House passes regulatory reform bills
© Greg Nash

The House on Thursday approved Republican-backed regulatory reform bills to curb what they view as costly regulations.

The first bill, titled the Searching for and Cutting Regulations that are Unnecessarily Burdensome (SCRUB) Act, passed 245-174. The legislation, introduced by Rep. Jason Smith (R-Mo.), would establish a bipartisan commission to review existing federal regulations and identify rules that should be repealed. 

Lawmakers say the commission’s goal would be reduce cumulative costs from regulations by 15 percent and prioritize rules that have been in effect for more than 15 years.

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“What we are asking for is to simply have a bipartisan group of people — bipartisan — look at regulations that may be outdated and scrub them. I think that is a reasonable expectation. That is not asking too much,” said House Oversight Committee Chairman Jason ChaffetzJason ChaffetzDem demands documents from TSA after scathing security report Chaffetz replacement sworn in as House member Democrats expand House map after election victories MORE (R-Utah).

Critics argue that creating a new commission could cost taxpayers as much as $30 million — the amount of funding authorized by the legislation — and replicate what agencies and Congress are already doing.

"The commission would have virtually unlimited authority to subpoena witnesses or documents," Rep. Elijah Cummings (D-Md.), the House Oversight Committee’s top Democrat, said. "This means that it could compel an individual to testify on any subject. A schoolteacher could be compelled to testify about education rules, or a senior citizen could be compelled to testify about Medicare or Social Security rules."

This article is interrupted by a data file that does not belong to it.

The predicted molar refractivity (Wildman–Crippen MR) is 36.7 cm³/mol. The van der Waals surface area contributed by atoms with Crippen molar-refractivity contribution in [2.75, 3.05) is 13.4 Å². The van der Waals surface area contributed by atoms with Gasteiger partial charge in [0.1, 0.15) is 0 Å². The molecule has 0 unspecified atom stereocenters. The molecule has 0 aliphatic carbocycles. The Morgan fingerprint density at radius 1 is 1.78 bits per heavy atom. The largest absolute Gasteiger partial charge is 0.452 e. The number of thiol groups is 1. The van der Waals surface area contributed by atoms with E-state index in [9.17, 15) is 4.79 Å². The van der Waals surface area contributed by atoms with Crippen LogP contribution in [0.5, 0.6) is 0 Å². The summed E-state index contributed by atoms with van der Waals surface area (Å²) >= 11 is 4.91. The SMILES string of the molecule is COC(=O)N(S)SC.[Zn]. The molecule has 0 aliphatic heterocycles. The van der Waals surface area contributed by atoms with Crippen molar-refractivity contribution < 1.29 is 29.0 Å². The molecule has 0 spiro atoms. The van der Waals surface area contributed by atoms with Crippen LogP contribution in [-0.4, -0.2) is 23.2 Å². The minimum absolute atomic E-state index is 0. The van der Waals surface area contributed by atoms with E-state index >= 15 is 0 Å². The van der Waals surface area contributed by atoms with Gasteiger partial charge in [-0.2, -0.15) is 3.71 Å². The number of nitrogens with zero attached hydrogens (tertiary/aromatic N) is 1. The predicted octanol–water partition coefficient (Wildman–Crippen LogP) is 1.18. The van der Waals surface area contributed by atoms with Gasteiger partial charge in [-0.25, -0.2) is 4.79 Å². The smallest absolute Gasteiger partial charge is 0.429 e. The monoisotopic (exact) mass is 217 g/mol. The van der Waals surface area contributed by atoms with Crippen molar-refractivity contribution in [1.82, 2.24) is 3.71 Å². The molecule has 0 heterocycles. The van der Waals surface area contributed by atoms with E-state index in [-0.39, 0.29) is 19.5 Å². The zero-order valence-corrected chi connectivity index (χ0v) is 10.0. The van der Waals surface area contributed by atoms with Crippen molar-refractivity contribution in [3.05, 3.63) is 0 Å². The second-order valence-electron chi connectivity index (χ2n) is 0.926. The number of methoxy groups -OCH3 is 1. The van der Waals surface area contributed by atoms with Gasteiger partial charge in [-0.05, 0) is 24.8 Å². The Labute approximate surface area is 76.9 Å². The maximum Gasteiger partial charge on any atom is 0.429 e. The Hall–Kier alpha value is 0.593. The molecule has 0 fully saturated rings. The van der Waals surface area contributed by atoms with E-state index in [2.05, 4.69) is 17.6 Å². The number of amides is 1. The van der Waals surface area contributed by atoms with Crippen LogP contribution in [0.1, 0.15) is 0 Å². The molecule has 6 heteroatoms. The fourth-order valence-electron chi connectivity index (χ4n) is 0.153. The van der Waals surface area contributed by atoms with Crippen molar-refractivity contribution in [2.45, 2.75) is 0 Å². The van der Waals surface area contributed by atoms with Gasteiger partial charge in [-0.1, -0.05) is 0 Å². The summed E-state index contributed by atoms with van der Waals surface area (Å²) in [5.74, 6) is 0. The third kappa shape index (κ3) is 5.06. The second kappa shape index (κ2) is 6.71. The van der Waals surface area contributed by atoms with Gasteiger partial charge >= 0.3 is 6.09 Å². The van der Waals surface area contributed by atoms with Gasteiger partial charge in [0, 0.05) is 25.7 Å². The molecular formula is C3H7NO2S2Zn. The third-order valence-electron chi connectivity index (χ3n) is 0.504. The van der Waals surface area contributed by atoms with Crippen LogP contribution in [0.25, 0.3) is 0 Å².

Another measure, titled the Sunshine for Regulatory Decrees and Settlements Act, also sailed through the House on a 244-173 vote. The bill is intended to limit special interest groups’ ability to push federal agencies to adopt rules through litigation by prohibiting the same-day filing of complaints, pre-negotiated consent decrees and settlement agreements in cases seeking to compel agency action.

"Ensuring that folks aren’t steamrolled by new regulations should be a no-brainer. Transparency shouldn’t be controversial," said Rep. John Ratcliffe (R-Texas).

The White House said this week that the president would veto both bills because they would limit authority federal agencies have to issue rules.

The Small Business Entrepreneurship Council praised the House this week for for kicking off 2016 by taking action on legislation, saying it will reduce regulatory burdens for small businesses and reform the “sue and settle” tactic used by some interest groups. 

“Both of these bills, if enacted, will improve and provide a needed check to the regulatory process, which means entrepreneurs and small businesses will enjoy a better business environment,” the council’s president and CEO, Karen Kerrigan, said in a statement.